As the Muslim Brotherhood’s candidate Mohamed Morsy has claimed victory in the presidential election, observers have begun to draw parallels between the current state of Egypt’s democratic transition and that of 1979 Iran.
Today, the Egyptian political scene has never looked more bipolar: Citizens alternated between outbursts of joy and a pessimistic sense of tragedy as preliminary results indicated a near-certain victory for Morsy, confirmed by final results announced on June 23
In an early victory speech on June 17 at the Muslim Brotherhood headquarters, Morsy’s tone was conciliatory. He promised to be the president for all Egyptians, including those who voted for Shafik and the Coptic Christian minority. Taking a non-confrontational stance, he pledged to cooperate with “all lovers of peace in this world.” While thousands rallied in Tahrir Square to cheer the victory of the first democratically elected civilian president in 60 years, others fear that Morsy’s victory will merely replace one form of authoritarianism with another.
The fanfare surrounding Morsy’s victory has echoed the enthusiasm with which Iranian revolutionaries welcomed Ayatollah Khomeini’s return to Tehran on February 1, 1979. The crowd of several million waiting at the airport was so overwhelming that Khomeini had to be taken to his hotel by helicopter. Khomeini was now not only the undisputed leader of the revolution, but also possessed ’semi-divine‘ status.  
In a bizarre coincidence, Hosni Mubarak stepped down on the very same calendar day of the final collapse of the provisional non-Islamist government of Iran: February 11. On this day, revolutionaries took over the Shah’s palaces and government facilities, while the military declared its neutrality and quietly watched the regime fall. 
The historical parallels go deeper than timing. The uprising in Iran, as was the case in Egypt, lacked many of the obvious catalysts for a revolution: defeat at war or an acute financial crisis. That said, causal factors in the January 25 uprising did include structural inequality, as well as a disgruntled military. Both revolutions produced profound change at breakneck speed, were massively popular, and overthrew westernized dictatorships. Now, the question which remains is whether or not Egypt’s revolution will follow in Iran’s footsteps by empowering a theocratic dictatorship. Iran’s Islamic state was based on Guardianship of the Islamic Jurists (known as welayat-e faqih). Will the new Egypt be similarly governed by the Brotherhood’s Guidance Bureau? The following points of comparison shed light on Egypt’s trajectory relative to Iran’s:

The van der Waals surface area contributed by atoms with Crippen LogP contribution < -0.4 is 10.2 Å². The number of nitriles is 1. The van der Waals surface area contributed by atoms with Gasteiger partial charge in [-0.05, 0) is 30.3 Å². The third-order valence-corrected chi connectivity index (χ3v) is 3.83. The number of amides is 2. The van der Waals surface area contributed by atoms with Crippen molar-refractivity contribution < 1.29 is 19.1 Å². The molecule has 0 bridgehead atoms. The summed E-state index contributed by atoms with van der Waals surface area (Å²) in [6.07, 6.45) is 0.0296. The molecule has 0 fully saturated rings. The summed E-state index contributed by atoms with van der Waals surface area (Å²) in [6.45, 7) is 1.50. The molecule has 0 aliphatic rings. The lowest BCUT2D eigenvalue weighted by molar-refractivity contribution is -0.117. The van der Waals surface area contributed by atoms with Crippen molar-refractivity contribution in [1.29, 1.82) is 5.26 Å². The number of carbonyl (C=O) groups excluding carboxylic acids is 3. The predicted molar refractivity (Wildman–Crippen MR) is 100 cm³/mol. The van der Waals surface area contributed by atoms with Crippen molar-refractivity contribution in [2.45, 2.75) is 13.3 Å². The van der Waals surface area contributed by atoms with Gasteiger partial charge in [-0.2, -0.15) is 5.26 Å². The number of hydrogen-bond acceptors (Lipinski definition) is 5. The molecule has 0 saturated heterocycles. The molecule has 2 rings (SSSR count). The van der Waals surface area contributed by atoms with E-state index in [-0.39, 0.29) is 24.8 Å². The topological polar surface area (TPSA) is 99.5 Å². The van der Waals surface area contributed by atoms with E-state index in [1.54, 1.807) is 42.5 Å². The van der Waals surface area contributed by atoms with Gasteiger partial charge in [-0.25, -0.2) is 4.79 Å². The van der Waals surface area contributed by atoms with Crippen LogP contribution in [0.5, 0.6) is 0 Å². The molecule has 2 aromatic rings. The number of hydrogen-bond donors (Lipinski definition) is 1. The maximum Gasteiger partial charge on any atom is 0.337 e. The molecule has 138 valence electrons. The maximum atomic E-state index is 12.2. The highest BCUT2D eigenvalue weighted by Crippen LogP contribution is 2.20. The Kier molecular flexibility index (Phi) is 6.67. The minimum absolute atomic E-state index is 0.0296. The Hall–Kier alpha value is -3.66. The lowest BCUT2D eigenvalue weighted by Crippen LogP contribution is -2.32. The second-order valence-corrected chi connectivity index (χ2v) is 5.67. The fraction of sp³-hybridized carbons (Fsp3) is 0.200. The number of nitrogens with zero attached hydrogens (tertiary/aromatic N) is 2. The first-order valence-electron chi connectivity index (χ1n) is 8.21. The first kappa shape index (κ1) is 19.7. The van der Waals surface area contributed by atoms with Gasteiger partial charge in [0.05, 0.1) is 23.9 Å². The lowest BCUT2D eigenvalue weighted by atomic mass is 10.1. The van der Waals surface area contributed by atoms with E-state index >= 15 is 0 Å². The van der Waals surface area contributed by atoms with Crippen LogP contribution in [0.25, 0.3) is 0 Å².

Repression by Neo-Patrimonial Regimes
Both the governments of former Iranian ruler Mohammad-Reza Shah Pahlavi and Egyptian president Hosni Mubarak can be described as neo-patrimonial dictatorships, in which political opposition was aggressively sidelined. Both regimes were propped up by foreign military assistance and technical support. In Iran’s case, aid came from the US and Great Britain, while in Egypt’s case, it came from the US. This flow of aid made both regimes accountable to foreign powers, rather than to their own people, fueling resentment and eventually popular uprisings. 
Complacency of the Elite
In both Egypt and Iran, neo-patrimonial dictatorships were able to neutralize and control the elite opposition by provoking discord within this group. The elite in Iran and Egypt were rendered passive bystanders at the time of the revolution, unable to assume a leadership role. This trend was particularly evident in the Egyptian revolution, where the army’s declared support for the Egyptian people at the outset of the uprising filled the political vacuum and crowded out the liberal elite who might otherwise have assumed a leadership role in driving the transition. 
Economic Growth and the Political Gridlock